There have been calls for the Department of Agriculture to boost its monitoring of fish farms after new research showed sea trout carry significantly higher levels of sea lice infestation when closer to marine salmon farms.
Inland Fisheries Ireland said it hoped any future applications for fish farms should take note of the findings of the research, which analysed sea lice levels over 25 years from more than 20,000 sea trout.
The sea trout were sampled from 94 separate river and lake systems in Ireland and Scotland at varying distances from salmon farms and one of the authors of the report, Dr Paddy Gargan, said the findings were the culmination of 25 years of study.
Dr Gargan, who is a Senior Research Officer at Inland Fisheries Ireland, said angling tourism in places like Connemara had been severely affected and that steps needed to be taken to limit the scale and effect of lice infestation on fish farms so as to protect wild fish.
The research, contained in international journal Aquaculture Environment Interactions, showed that sea trout captured closer to salmon farms had significantly higher levels of lice infestation and were found to be of reduced weight. It said sea trout was particularly vulnerable to sea lice.
According to the report, the effect of the increased lice infestation was most evident in years of less rainfall, when a sea trout of average length (180mm) caught within 10 kilometres of a farm could weigh up to 10g less than fish of similar length caught more than 40 kilometres from a farm. The study covered the entire coasts of west Ireland and Scotland and accounted for variability in temperature and rainfall.
Dr Gargan said the research “nails down the science” and showed that high lice levels were associated with fish farms, particularly every second year, just before large fish in fish farms are harvested.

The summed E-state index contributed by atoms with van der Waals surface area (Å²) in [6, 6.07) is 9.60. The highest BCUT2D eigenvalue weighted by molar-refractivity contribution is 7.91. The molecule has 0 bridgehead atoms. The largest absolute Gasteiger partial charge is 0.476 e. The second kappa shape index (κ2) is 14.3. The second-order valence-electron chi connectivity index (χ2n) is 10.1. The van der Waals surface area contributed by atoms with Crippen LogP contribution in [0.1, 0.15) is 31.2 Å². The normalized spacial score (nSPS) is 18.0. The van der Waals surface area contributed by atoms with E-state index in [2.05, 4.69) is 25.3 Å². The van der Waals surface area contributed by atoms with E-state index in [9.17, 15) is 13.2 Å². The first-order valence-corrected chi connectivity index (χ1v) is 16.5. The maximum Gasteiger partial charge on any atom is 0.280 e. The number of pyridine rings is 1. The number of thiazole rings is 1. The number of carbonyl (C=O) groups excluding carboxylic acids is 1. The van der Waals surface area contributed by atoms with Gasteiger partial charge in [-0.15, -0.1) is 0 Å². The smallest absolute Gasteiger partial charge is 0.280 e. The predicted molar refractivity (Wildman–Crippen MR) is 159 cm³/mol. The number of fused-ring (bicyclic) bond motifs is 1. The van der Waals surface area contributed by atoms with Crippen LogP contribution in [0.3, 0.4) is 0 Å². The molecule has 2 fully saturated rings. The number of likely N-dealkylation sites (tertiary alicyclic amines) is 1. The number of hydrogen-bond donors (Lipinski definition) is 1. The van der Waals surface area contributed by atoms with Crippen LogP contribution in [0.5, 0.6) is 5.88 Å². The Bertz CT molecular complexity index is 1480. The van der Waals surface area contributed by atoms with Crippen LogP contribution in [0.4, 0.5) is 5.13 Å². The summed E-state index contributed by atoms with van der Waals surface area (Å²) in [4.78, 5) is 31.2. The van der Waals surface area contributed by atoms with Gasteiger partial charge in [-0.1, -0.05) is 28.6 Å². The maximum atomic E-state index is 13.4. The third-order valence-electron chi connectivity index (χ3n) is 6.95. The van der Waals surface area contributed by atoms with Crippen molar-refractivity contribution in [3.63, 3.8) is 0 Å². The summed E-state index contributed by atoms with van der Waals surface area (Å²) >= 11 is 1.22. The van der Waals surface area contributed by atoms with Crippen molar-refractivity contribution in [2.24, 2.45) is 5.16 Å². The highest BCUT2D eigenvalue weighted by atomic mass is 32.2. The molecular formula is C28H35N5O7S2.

“What we are saying is you need to ensure that in that second year that you have practically no lice on your farm to impact these [wild] fish going to sea,” he said.
Dr Gargan said regulations in the sector needed to be implemented “consistently” and that this was the responsibility of the Department of Agriculture, Food and the Marine.
He also said that areas such as Connemara had been “a mecca for angling tourism and that has much depleted since the 1990s.
“We have iconic species, like sea trout, that have suffered a collapse in Connemara.”
The issue of fish farms has proved controversial in recent years. Just last week it was reported that a West Cork salmon farm application will be considered at a hearing in Bantry next month.
Dr Cathal Gallagher, Head of Research and Development at Inland Fisheries Ireland, said: “This country is known as a unique angling destination as a result of its indigenous wild fish species and beautiful scenery. Continued investment in research is necessary to ensure the conservation and protection of our fisheries resource.”